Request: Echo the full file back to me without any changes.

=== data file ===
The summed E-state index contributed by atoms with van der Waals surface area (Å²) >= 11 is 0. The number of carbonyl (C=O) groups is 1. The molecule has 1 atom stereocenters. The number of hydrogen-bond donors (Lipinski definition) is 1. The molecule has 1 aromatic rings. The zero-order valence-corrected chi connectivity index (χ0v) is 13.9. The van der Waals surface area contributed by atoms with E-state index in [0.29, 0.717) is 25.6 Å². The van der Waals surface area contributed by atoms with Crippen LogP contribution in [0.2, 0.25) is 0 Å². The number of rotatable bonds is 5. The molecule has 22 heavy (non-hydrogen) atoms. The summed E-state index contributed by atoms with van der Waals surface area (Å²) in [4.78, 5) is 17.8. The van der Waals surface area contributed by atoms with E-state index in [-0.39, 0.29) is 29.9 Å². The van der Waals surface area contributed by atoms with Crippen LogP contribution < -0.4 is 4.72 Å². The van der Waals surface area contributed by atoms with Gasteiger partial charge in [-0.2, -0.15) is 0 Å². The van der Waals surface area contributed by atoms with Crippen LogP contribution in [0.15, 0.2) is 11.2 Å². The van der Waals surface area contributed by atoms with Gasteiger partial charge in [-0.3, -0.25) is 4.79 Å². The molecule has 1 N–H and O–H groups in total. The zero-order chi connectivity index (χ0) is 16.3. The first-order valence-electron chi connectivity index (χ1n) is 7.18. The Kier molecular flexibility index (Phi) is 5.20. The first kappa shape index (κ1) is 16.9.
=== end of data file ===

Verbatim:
The summed E-state index contributed by atoms with van der Waals surface area (Å²) >= 11 is 0. The number of carbonyl (C=O) groups is 1. The molecule has 1 atom stereocenters. The number of hydrogen-bond donors (Lipinski definition) is 1. The molecule has 1 aromatic rings. The zero-order valence-corrected chi connectivity index (χ0v) is 13.9. The van der Waals surface area contributed by atoms with E-state index in [0.29, 0.717) is 25.6 Å². The van der Waals surface area contributed by atoms with Crippen LogP contribution in [0.2, 0.25) is 0 Å². The number of rotatable bonds is 5. The molecule has 22 heavy (non-hydrogen) atoms. The summed E-state index contributed by atoms with van der Waals surface area (Å²) in [4.78, 5) is 17.8. The van der Waals surface area contributed by atoms with E-state index in [-0.39, 0.29) is 29.9 Å². The van der Waals surface area contributed by atoms with Crippen LogP contribution < -0.4 is 4.72 Å². The van der Waals surface area contributed by atoms with Gasteiger partial charge in [-0.2, -0.15) is 0 Å². The van der Waals surface area contributed by atoms with Crippen LogP contribution in [0.15, 0.2) is 11.2 Å². The van der Waals surface area contributed by atoms with Gasteiger partial charge in [-0.3, -0.25) is 4.79 Å². The molecule has 1 N–H and O–H groups in total. The zero-order chi connectivity index (χ0) is 16.3. The first-order valence-electron chi connectivity index (χ1n) is 7.18. The Kier molecular flexibility index (Phi) is 5.20. The first kappa shape index (κ1) is 16.9.